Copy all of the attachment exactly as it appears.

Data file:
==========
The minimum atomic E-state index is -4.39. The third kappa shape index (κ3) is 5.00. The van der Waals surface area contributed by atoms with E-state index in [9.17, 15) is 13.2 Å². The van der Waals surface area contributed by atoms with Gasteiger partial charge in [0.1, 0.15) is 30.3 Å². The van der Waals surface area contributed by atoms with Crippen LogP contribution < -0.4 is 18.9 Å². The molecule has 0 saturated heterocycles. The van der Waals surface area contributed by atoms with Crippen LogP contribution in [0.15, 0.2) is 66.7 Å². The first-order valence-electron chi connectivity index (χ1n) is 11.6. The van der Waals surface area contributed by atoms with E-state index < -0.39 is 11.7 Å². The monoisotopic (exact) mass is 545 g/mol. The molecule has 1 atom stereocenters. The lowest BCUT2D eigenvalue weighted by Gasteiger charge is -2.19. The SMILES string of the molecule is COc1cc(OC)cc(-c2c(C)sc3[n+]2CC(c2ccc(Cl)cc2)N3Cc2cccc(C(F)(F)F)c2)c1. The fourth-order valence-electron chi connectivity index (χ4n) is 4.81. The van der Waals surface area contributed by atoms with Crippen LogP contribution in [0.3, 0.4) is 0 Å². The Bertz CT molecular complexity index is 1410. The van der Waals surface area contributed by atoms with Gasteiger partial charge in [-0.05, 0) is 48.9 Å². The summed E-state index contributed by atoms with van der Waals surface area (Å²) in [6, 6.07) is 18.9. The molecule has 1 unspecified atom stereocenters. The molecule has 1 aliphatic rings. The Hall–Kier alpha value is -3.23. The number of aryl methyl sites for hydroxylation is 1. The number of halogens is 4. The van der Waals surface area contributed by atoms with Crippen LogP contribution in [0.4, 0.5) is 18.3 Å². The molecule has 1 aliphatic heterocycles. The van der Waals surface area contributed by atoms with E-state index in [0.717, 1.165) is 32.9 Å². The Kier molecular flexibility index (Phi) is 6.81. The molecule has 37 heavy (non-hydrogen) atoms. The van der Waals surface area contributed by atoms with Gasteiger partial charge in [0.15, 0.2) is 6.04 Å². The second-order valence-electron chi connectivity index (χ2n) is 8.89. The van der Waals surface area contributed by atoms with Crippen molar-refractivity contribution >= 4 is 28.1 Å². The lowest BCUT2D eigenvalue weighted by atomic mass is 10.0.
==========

The minimum atomic E-state index is -4.39. The third kappa shape index (κ3) is 5.00. The van der Waals surface area contributed by atoms with E-state index in [9.17, 15) is 13.2 Å². The van der Waals surface area contributed by atoms with Gasteiger partial charge in [0.1, 0.15) is 30.3 Å². The van der Waals surface area contributed by atoms with Crippen LogP contribution < -0.4 is 18.9 Å². The molecule has 0 saturated heterocycles. The van der Waals surface area contributed by atoms with Crippen LogP contribution in [0.15, 0.2) is 66.7 Å². The first-order valence-electron chi connectivity index (χ1n) is 11.6. The van der Waals surface area contributed by atoms with E-state index < -0.39 is 11.7 Å². The monoisotopic (exact) mass is 545 g/mol. The molecule has 1 atom stereocenters. The lowest BCUT2D eigenvalue weighted by Gasteiger charge is -2.19. The SMILES string of the molecule is COc1cc(OC)cc(-c2c(C)sc3[n+]2CC(c2ccc(Cl)cc2)N3Cc2cccc(C(F)(F)F)c2)c1. The fourth-order valence-electron chi connectivity index (χ4n) is 4.81. The van der Waals surface area contributed by atoms with Crippen LogP contribution in [0.3, 0.4) is 0 Å². The Bertz CT molecular complexity index is 1410. The van der Waals surface area contributed by atoms with Gasteiger partial charge in [-0.05, 0) is 48.9 Å². The summed E-state index contributed by atoms with van der Waals surface area (Å²) in [6, 6.07) is 18.9. The molecule has 1 unspecified atom stereocenters. The molecule has 1 aliphatic rings. The Hall–Kier alpha value is -3.23. The number of aryl methyl sites for hydroxylation is 1. The number of halogens is 4. The van der Waals surface area contributed by atoms with Crippen LogP contribution in [0.4, 0.5) is 18.3 Å². The molecule has 1 aliphatic heterocycles. The van der Waals surface area contributed by atoms with E-state index in [0.717, 1.165) is 32.9 Å². The Kier molecular flexibility index (Phi) is 6.81. The molecule has 37 heavy (non-hydrogen) atoms. The van der Waals surface area contributed by atoms with Gasteiger partial charge in [0.15, 0.2) is 6.04 Å². The second-order valence-electron chi connectivity index (χ2n) is 8.89. The van der Waals surface area contributed by atoms with Crippen molar-refractivity contribution >= 4 is 28.1 Å². The lowest BCUT2D eigenvalue weighted by atomic mass is 10.0.